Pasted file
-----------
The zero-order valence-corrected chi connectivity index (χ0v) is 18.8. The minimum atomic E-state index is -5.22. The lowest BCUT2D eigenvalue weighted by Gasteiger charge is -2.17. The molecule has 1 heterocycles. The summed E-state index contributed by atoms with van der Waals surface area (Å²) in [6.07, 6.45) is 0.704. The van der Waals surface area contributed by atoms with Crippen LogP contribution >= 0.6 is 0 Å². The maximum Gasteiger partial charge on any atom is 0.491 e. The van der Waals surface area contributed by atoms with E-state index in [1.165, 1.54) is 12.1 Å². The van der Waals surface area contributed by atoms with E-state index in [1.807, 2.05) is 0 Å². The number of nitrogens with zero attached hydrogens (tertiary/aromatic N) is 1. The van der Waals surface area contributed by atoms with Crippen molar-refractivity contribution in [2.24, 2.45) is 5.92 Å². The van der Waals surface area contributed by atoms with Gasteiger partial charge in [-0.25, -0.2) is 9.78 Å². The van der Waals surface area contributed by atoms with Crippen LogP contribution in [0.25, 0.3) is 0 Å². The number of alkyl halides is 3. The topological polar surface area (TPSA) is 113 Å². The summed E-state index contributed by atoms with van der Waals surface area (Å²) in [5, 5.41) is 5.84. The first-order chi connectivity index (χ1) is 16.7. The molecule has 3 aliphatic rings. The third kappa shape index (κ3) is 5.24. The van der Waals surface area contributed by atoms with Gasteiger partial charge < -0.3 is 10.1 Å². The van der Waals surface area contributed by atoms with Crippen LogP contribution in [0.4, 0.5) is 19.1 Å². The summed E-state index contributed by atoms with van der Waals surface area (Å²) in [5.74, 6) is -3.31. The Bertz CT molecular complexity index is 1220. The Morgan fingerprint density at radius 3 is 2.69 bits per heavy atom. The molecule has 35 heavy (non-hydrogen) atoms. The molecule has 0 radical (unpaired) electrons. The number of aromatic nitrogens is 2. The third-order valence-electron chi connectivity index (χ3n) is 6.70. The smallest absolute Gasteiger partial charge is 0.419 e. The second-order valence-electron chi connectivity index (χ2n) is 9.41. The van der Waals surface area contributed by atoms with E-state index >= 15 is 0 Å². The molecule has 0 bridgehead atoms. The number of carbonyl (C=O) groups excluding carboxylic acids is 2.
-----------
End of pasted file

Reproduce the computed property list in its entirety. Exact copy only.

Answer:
The zero-order valence-corrected chi connectivity index (χ0v) is 18.8. The minimum atomic E-state index is -5.22. The lowest BCUT2D eigenvalue weighted by Gasteiger charge is -2.17. The molecule has 1 heterocycles. The summed E-state index contributed by atoms with van der Waals surface area (Å²) in [6.07, 6.45) is 0.704. The van der Waals surface area contributed by atoms with Crippen LogP contribution >= 0.6 is 0 Å². The maximum Gasteiger partial charge on any atom is 0.491 e. The van der Waals surface area contributed by atoms with E-state index in [1.165, 1.54) is 12.1 Å². The van der Waals surface area contributed by atoms with E-state index in [1.807, 2.05) is 0 Å². The number of nitrogens with zero attached hydrogens (tertiary/aromatic N) is 1. The van der Waals surface area contributed by atoms with Crippen molar-refractivity contribution in [2.24, 2.45) is 5.92 Å². The van der Waals surface area contributed by atoms with Gasteiger partial charge in [-0.25, -0.2) is 9.78 Å². The van der Waals surface area contributed by atoms with Crippen LogP contribution in [0.25, 0.3) is 0 Å². The number of alkyl halides is 3. The topological polar surface area (TPSA) is 113 Å². The summed E-state index contributed by atoms with van der Waals surface area (Å²) in [5, 5.41) is 5.84. The first-order chi connectivity index (χ1) is 16.7. The molecule has 3 aliphatic rings. The third kappa shape index (κ3) is 5.24. The van der Waals surface area contributed by atoms with Gasteiger partial charge < -0.3 is 10.1 Å². The van der Waals surface area contributed by atoms with Crippen LogP contribution in [0.4, 0.5) is 19.1 Å². The summed E-state index contributed by atoms with van der Waals surface area (Å²) in [5.74, 6) is -3.31. The Bertz CT molecular complexity index is 1220. The Morgan fingerprint density at radius 3 is 2.69 bits per heavy atom. The molecule has 35 heavy (non-hydrogen) atoms. The molecule has 0 radical (unpaired) electrons. The number of aromatic nitrogens is 2. The third-order valence-electron chi connectivity index (χ3n) is 6.70. The smallest absolute Gasteiger partial charge is 0.419 e. The second-order valence-electron chi connectivity index (χ2n) is 9.41. The van der Waals surface area contributed by atoms with E-state index >= 15 is 0 Å². The molecule has 0 bridgehead atoms. The number of carbonyl (C=O) groups excluding carboxylic acids is 2.